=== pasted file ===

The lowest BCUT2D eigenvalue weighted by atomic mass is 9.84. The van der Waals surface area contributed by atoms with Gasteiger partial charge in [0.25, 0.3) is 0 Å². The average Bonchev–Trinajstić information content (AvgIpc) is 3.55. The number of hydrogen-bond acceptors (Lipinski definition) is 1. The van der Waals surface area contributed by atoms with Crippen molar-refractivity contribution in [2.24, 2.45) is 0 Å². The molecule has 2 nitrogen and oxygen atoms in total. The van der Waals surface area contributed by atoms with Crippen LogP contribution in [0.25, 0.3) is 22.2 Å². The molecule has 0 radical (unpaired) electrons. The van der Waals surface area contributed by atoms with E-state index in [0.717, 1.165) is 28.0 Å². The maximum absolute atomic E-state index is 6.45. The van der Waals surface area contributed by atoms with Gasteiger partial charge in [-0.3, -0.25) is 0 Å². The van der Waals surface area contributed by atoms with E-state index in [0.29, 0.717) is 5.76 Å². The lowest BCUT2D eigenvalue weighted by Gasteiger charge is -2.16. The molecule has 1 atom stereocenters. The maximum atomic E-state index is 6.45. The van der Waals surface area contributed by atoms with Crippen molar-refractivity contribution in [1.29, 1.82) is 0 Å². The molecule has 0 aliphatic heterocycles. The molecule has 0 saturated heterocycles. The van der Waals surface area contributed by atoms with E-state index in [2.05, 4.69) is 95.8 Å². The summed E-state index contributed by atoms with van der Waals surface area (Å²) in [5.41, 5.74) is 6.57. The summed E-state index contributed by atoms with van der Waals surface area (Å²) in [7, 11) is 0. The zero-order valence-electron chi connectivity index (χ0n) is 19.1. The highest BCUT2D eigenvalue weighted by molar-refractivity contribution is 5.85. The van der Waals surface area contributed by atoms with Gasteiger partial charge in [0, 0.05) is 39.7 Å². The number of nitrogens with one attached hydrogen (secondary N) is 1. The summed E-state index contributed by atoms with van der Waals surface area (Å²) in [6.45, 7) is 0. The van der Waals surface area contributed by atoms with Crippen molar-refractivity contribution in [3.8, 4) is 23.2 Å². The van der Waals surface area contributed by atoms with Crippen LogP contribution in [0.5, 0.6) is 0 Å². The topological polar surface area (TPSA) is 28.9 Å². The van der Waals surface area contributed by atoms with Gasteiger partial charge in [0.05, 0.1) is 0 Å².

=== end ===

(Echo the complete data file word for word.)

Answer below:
The lowest BCUT2D eigenvalue weighted by atomic mass is 9.84. The van der Waals surface area contributed by atoms with Gasteiger partial charge in [0.25, 0.3) is 0 Å². The average Bonchev–Trinajstić information content (AvgIpc) is 3.55. The number of hydrogen-bond acceptors (Lipinski definition) is 1. The van der Waals surface area contributed by atoms with Crippen molar-refractivity contribution in [2.24, 2.45) is 0 Å². The molecule has 2 nitrogen and oxygen atoms in total. The van der Waals surface area contributed by atoms with Crippen LogP contribution in [0.25, 0.3) is 22.2 Å². The molecule has 0 radical (unpaired) electrons. The van der Waals surface area contributed by atoms with E-state index in [0.717, 1.165) is 28.0 Å². The maximum absolute atomic E-state index is 6.45. The van der Waals surface area contributed by atoms with Gasteiger partial charge in [-0.3, -0.25) is 0 Å². The van der Waals surface area contributed by atoms with E-state index in [0.29, 0.717) is 5.76 Å². The lowest BCUT2D eigenvalue weighted by Gasteiger charge is -2.16. The molecule has 1 atom stereocenters. The maximum atomic E-state index is 6.45. The van der Waals surface area contributed by atoms with Crippen molar-refractivity contribution in [1.29, 1.82) is 0 Å². The molecule has 0 aliphatic heterocycles. The molecule has 0 saturated heterocycles. The van der Waals surface area contributed by atoms with E-state index in [2.05, 4.69) is 95.8 Å². The summed E-state index contributed by atoms with van der Waals surface area (Å²) in [5.41, 5.74) is 6.57. The summed E-state index contributed by atoms with van der Waals surface area (Å²) in [7, 11) is 0. The zero-order valence-electron chi connectivity index (χ0n) is 19.1. The highest BCUT2D eigenvalue weighted by molar-refractivity contribution is 5.85. The van der Waals surface area contributed by atoms with Gasteiger partial charge in [0, 0.05) is 39.7 Å². The number of nitrogens with one attached hydrogen (secondary N) is 1. The summed E-state index contributed by atoms with van der Waals surface area (Å²) in [6.45, 7) is 0. The van der Waals surface area contributed by atoms with Crippen molar-refractivity contribution in [3.8, 4) is 23.2 Å². The van der Waals surface area contributed by atoms with Crippen LogP contribution in [0.5, 0.6) is 0 Å². The topological polar surface area (TPSA) is 28.9 Å². The van der Waals surface area contributed by atoms with Gasteiger partial charge in [0.05, 0.1) is 0 Å².